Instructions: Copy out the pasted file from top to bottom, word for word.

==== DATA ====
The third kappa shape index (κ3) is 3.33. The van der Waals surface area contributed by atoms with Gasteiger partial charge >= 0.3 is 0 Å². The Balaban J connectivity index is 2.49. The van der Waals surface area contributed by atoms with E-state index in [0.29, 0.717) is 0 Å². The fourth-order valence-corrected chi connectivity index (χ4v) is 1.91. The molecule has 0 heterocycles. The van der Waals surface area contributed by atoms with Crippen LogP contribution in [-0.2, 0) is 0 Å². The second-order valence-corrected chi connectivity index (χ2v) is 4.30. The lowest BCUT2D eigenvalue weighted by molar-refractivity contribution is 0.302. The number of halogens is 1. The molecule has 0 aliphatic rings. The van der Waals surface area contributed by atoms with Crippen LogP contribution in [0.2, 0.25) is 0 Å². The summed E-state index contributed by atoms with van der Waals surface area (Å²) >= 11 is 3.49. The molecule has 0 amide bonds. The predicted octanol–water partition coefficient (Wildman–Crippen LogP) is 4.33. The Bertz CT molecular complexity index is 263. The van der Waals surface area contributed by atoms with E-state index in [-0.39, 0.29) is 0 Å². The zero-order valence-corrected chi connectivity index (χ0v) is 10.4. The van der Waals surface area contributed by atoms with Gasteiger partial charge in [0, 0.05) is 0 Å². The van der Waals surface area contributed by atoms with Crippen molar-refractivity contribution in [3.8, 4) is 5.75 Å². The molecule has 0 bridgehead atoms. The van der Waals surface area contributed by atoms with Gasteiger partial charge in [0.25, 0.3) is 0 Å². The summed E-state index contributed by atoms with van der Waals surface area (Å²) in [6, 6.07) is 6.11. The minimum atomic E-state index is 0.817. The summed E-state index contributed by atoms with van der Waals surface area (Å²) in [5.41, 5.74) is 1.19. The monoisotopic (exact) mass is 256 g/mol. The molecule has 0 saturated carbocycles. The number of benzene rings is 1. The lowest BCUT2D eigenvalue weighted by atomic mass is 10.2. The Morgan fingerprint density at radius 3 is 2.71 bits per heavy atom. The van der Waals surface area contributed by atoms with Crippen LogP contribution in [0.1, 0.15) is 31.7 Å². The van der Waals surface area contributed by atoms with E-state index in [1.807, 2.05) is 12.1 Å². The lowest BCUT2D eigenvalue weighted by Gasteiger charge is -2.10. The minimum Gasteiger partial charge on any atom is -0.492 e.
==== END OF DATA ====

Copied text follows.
The third kappa shape index (κ3) is 3.33. The van der Waals surface area contributed by atoms with Gasteiger partial charge >= 0.3 is 0 Å². The Balaban J connectivity index is 2.49. The van der Waals surface area contributed by atoms with E-state index in [0.29, 0.717) is 0 Å². The fourth-order valence-corrected chi connectivity index (χ4v) is 1.91. The molecule has 0 heterocycles. The van der Waals surface area contributed by atoms with Crippen LogP contribution in [-0.2, 0) is 0 Å². The second-order valence-corrected chi connectivity index (χ2v) is 4.30. The lowest BCUT2D eigenvalue weighted by molar-refractivity contribution is 0.302. The number of halogens is 1. The molecule has 0 aliphatic rings. The van der Waals surface area contributed by atoms with Crippen LogP contribution in [0.2, 0.25) is 0 Å². The summed E-state index contributed by atoms with van der Waals surface area (Å²) >= 11 is 3.49. The molecule has 0 amide bonds. The predicted octanol–water partition coefficient (Wildman–Crippen LogP) is 4.33. The Bertz CT molecular complexity index is 263. The van der Waals surface area contributed by atoms with E-state index in [-0.39, 0.29) is 0 Å². The zero-order valence-corrected chi connectivity index (χ0v) is 10.4. The van der Waals surface area contributed by atoms with Gasteiger partial charge in [0, 0.05) is 0 Å². The van der Waals surface area contributed by atoms with Crippen molar-refractivity contribution in [3.8, 4) is 5.75 Å². The molecule has 0 bridgehead atoms. The van der Waals surface area contributed by atoms with Gasteiger partial charge in [0.25, 0.3) is 0 Å². The summed E-state index contributed by atoms with van der Waals surface area (Å²) in [6, 6.07) is 6.11. The minimum atomic E-state index is 0.817. The summed E-state index contributed by atoms with van der Waals surface area (Å²) in [5.41, 5.74) is 1.19. The monoisotopic (exact) mass is 256 g/mol. The molecule has 0 saturated carbocycles. The number of benzene rings is 1. The lowest BCUT2D eigenvalue weighted by atomic mass is 10.2. The Morgan fingerprint density at radius 3 is 2.71 bits per heavy atom. The van der Waals surface area contributed by atoms with Crippen LogP contribution in [0.1, 0.15) is 31.7 Å². The van der Waals surface area contributed by atoms with E-state index in [1.807, 2.05) is 12.1 Å². The lowest BCUT2D eigenvalue weighted by Gasteiger charge is -2.10. The minimum Gasteiger partial charge on any atom is -0.492 e.